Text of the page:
Sunday, July 07, 2013

My Sunday Feeling

My young neighbor to the West of me was mowing his lawn when he saw me leave the house yesterday.  He cut it off and motioned me over.  After talking about what all we had done for the 4th of July, he asked me if he could ask me a legal question.  He is a surgical resident.  I bug him all the time with medical questions.  Fair is fair.

"Sure," I said. "What's on your mind?"

"I don't quite know how to put this," he said.  "I know I will say this wrong.

M is a thoughtful kind of guy.  And he doesn't like to be imprecise in his language.

"Tell me," he said.  "What do you think about the recent Supreme Court decisions?"

"Which ones?"

"About gay marriage.  Can you just explain this to me?"

It is safe to say that M is a conservative kind of guy.  He is a Southern Baptist from Texas.  But, like I said earlier, M is also a very thoughtful guy.  He is fair minded and never argumentative.  And so when we have these talks I try to keep my personal opinions out of it.  Just to give him the state of the law as I would if he were sitting in my law office.  If I had a law office.

I told him that while I hadn't followed it as closely as I might but that the provision of the Defense of Marriage Act that barred same sex married couples from availing themselves of certain federal benefits like survivor's benefits, the right to file joint tax returns, to be covered under federal health care benefits in states that had legalized gay marriage was unconstitutional.  I told him that the Proposition 8 case involving California's gay marriage statute was thrown out due to a lack of standing to sue.  In other words, that the wrong parties had brought the suit.  And that's about all I know.

"Do you think that's right?" he asked.

"It doesn't matter what either of us think."

"It seems like this is a trend."

"I think that you are right. And I don't have a problem with it."

"You know?" he said. " Didn't state government have more power that the federal government at one time?"

"Still does in some areas.  For example, the state of Arkansas regulates both our professions.  The feds don't.  The feds regulate Medicare because its a federal program.  But it block grants Medicare money to the states to run.  There are federal regs but the states run it."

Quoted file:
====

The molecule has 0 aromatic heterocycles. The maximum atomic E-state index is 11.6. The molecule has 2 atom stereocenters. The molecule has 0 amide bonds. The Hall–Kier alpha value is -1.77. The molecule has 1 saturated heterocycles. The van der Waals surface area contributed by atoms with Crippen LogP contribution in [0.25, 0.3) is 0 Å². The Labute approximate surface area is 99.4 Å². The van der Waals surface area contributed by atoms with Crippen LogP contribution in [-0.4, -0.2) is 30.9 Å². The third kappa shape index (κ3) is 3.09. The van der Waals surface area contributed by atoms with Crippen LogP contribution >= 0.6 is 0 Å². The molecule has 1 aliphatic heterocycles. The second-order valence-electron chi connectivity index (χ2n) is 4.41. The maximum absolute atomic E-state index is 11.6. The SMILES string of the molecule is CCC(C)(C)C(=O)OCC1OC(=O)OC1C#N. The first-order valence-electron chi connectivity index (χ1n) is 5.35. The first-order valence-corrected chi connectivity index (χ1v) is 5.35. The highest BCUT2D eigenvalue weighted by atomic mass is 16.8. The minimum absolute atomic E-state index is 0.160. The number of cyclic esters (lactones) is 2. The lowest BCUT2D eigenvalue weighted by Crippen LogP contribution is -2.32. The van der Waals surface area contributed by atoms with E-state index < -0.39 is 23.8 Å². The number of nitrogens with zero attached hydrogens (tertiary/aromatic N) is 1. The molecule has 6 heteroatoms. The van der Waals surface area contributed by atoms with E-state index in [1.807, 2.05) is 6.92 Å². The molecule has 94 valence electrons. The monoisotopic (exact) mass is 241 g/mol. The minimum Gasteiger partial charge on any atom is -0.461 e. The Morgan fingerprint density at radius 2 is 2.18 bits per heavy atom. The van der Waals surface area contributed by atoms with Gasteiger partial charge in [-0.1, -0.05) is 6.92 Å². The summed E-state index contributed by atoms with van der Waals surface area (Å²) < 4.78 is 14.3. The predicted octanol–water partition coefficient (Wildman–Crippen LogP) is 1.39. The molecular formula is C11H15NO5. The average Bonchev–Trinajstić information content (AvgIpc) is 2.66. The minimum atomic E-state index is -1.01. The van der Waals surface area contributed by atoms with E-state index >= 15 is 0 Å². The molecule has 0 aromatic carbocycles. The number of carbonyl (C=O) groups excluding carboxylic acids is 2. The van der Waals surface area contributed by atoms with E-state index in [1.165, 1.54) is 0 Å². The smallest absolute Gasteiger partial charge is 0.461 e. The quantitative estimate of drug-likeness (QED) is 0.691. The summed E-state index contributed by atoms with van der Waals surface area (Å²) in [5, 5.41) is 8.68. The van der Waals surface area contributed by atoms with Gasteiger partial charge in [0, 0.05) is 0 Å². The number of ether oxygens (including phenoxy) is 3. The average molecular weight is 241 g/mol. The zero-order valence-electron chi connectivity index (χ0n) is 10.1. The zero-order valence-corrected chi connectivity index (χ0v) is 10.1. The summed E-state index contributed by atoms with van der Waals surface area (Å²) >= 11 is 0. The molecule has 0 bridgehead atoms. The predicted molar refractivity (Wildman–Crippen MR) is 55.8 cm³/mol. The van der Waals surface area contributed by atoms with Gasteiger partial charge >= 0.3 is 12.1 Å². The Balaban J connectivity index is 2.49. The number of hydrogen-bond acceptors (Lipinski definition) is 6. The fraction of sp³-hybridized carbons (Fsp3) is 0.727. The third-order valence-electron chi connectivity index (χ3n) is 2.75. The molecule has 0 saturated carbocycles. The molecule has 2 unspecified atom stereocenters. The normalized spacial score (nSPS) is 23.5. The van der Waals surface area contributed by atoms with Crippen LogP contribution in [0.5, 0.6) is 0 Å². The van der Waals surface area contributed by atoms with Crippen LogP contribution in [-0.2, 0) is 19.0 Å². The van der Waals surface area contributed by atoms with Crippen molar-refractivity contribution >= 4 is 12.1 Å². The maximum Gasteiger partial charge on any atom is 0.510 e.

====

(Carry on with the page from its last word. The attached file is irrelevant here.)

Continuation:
"That's true."

"Here's another story.  When I was at Tulane the legal age to buy alcohol was 18.  The federal Department of Transportation told the Governor that Louisiana needed to change the law.  Louisiana told Uncle to stick it."

"What happened?"

"Uncle told Louisiana that they could keep the legal age at 18 if they wanted to, it just wouldn't get any more federal highway money.  The law changed practically overnight.  People hate the government until they need the government."

"You're right. The money always comes with strings attached."

"Always.  But ya know, Americans have argued over the proper scope of federal power versus state's rights from the time  Alexander Hamilton floated war bonds to fund the army and suggested the creation of a National bank to Obamacare.  This has been a part of the national conversation since the Declaration of Independence.  And I think it's pretty cool that a couple of guys can stand in the yard and have a pleasant, respectful conversation about this stuff."

"You're right," he said.  "That is pretty cool."

He returned to mowing and I set out about my errands.

I always enjoy our talks.  I tell him the state of the law as I understand it.  He tells me why he either likes or dislikes what I told him.  Nobody tries to change the mind of the other.  Our talks are completely free of rancor and are conducted with the volume turned way down.

I think that's pretty special in this present age of angry sound bites, spin and making stuff up.

Imagine that.  A mutually respectful conversation about America a couple of days after Independence Day.  Why, that's damn near patriotic!

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